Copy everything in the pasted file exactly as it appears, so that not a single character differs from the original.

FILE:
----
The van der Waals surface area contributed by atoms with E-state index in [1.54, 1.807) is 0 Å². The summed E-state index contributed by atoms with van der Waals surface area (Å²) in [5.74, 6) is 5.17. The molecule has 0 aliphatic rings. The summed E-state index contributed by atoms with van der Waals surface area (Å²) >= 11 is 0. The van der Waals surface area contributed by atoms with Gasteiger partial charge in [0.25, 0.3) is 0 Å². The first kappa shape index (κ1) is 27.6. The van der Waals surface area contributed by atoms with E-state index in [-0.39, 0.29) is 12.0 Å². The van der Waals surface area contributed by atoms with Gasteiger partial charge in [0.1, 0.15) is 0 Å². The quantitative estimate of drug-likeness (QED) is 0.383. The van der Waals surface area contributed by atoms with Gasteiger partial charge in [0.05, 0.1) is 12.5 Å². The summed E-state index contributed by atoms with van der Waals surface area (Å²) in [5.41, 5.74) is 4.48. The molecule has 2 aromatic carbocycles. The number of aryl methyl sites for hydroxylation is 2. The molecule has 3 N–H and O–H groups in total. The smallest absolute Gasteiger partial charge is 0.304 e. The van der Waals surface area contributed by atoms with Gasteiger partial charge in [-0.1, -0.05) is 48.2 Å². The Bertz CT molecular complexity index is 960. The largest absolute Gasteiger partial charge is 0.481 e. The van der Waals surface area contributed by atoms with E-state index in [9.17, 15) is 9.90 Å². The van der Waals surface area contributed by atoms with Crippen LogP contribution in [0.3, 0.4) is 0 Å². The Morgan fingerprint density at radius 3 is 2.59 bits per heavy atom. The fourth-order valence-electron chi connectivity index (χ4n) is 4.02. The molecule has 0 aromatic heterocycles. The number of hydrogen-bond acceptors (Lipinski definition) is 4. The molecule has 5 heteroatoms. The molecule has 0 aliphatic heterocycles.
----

The van der Waals surface area contributed by atoms with E-state index in [1.54, 1.807) is 0 Å². The summed E-state index contributed by atoms with van der Waals surface area (Å²) in [5.74, 6) is 5.17. The molecule has 0 aliphatic rings. The summed E-state index contributed by atoms with van der Waals surface area (Å²) >= 11 is 0. The van der Waals surface area contributed by atoms with Gasteiger partial charge in [0.25, 0.3) is 0 Å². The first kappa shape index (κ1) is 27.6. The van der Waals surface area contributed by atoms with E-state index in [-0.39, 0.29) is 12.0 Å². The van der Waals surface area contributed by atoms with Gasteiger partial charge in [0.1, 0.15) is 0 Å². The quantitative estimate of drug-likeness (QED) is 0.383. The van der Waals surface area contributed by atoms with Gasteiger partial charge in [0.05, 0.1) is 12.5 Å². The summed E-state index contributed by atoms with van der Waals surface area (Å²) in [5.41, 5.74) is 4.48. The molecule has 2 aromatic carbocycles. The number of aryl methyl sites for hydroxylation is 2. The molecule has 3 N–H and O–H groups in total. The smallest absolute Gasteiger partial charge is 0.304 e. The van der Waals surface area contributed by atoms with Gasteiger partial charge in [-0.1, -0.05) is 48.2 Å². The Bertz CT molecular complexity index is 960. The largest absolute Gasteiger partial charge is 0.481 e. The van der Waals surface area contributed by atoms with E-state index in [9.17, 15) is 9.90 Å². The van der Waals surface area contributed by atoms with Crippen LogP contribution in [0.3, 0.4) is 0 Å². The Morgan fingerprint density at radius 3 is 2.59 bits per heavy atom. The fourth-order valence-electron chi connectivity index (χ4n) is 4.02. The molecule has 0 aromatic heterocycles. The number of hydrogen-bond acceptors (Lipinski definition) is 4. The molecule has 5 heteroatoms. The molecule has 0 aliphatic heterocycles.